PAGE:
Around the Teign basin

The question “what is your favourite…?” is usually both difficult and thought provoking.  The idea of a favourite place on Dartmoor is a little odd for me as Dartmoor is a favourite place.  However – if pushed – I might well come up with this area of the moors.  It is not the easiest to get to so maybe that is part of the reason as I rarely get there but when I do I am immediately reminded of just how attractive this moorland basin of the North Teign river is.

Rowan trees

Leaving the car at Scorhill – the roads are to there not for the faint hearted – you walk onto the moors via an old “drift lane” and the rowan trees were laden with berries (I wonder what the winter will be like).  The track leads to Scorhill stone circle, an ancient stone circle, but we were not planning to visit that today.

Looking south over the Teign basin

We headed north west (roughly) towards Little Hound Tor.  While the start of the morning had been sunny the weather changed quite quickly and became cloudy.  Having started walking in T shirts we needed an extra layer on as the weather changed.  The photograph above is taken looking south (and a little west) on the track to Little Hound Tor and looks over the basin.  Watern Tor – see below – can be seen on the right.

Looking west towards Yes Tor & High Willhays

Stopping at Little Hound Tor for a drink I took the photograph above.  It looks roughly west and the high point in the distance is Yes Tor the second highest point on Dartmoor (& in southern England).  The play of light and the clouds on the hills was striking.  We headed south west along the ridge past Wild Tor towards Hangingstone Hill.

Watern tor monochrome

At the base of Hangingstone Hill we turned east and headed towards Watern Tor.  The structure of the granite is particularly pronounced here and, overlooking the Teign basin, it is a well defined tor.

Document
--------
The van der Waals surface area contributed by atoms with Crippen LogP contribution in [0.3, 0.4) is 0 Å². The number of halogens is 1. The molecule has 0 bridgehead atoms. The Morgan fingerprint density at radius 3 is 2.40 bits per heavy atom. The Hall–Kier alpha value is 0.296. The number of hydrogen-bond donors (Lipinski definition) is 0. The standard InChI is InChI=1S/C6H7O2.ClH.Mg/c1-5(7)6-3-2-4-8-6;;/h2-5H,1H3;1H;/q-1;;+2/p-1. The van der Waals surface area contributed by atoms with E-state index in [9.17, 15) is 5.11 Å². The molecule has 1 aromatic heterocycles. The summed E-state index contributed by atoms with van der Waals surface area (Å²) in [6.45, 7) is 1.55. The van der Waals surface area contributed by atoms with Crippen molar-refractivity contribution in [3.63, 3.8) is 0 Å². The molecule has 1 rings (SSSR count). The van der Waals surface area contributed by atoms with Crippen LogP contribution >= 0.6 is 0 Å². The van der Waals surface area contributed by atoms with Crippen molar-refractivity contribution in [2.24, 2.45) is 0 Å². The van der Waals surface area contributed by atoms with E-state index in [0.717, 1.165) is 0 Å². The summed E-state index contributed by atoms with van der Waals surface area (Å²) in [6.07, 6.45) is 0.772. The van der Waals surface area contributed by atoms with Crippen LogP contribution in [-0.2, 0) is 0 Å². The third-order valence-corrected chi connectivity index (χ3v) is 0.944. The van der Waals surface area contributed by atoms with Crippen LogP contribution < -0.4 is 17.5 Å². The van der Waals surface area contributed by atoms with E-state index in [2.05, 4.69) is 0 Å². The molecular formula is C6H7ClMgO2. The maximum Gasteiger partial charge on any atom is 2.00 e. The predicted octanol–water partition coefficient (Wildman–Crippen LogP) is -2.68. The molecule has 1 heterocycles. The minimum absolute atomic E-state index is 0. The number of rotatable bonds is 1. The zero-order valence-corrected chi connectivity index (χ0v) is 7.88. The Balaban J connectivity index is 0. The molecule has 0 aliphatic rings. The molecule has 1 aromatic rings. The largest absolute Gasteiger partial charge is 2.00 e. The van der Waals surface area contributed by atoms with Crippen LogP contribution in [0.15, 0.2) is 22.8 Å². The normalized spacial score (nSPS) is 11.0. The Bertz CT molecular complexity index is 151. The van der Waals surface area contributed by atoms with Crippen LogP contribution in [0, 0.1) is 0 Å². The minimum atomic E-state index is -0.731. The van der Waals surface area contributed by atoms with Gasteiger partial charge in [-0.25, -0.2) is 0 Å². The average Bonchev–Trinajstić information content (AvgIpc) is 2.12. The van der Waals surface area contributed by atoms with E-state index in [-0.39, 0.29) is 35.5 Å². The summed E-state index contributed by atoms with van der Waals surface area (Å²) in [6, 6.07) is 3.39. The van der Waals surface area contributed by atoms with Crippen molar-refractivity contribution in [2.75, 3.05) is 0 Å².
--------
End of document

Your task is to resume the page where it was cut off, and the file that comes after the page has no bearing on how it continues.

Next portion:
Watern Tor is quite special in that it has an “opening” through the tor.  The left hand image above shows that gap in the tor clearly while the right hand image is simply some detail of the granite structure of the tor.  The views to the east over the river basin are stunning however the scale is just too great to capture in a conventional image.  I do have some stitched panoramas however even they are too big to show effectively here sadly.

Walla brook

We walked back down the valley of the Walla Brook which has it source close to Watern Tor.  It really is quite a small stream however it was only a few years ago that a young person was killed crossing the stream during a Ten Tors event when it was in flood after exceptionally heavy rains, a contrast to the image of the stream above.  The combination of the gorse, the heather and the light on the blue water meant we sat for a while with a drink simply watching the scene.

The ground by the confluence of the North Teign and the Walla Brook is basically wet and boggy.  However I’ve not had any real difficulties in the past getting from the Walla Brook to the track that is at the confluence.  This day was rather different and we found it hard to strike the track without getting our boots rather wet.  The image on the left is of the clapper bridge over the Teign and looks east.  The right hand image is over the single span clapper bridge over the Walla Brook.  To say that it is a very large slab of rock would be an under estimate!  The work put in to such constructions when the only power available was “man power” is a testament to the importance of some of the ancient Dartmoor tracks.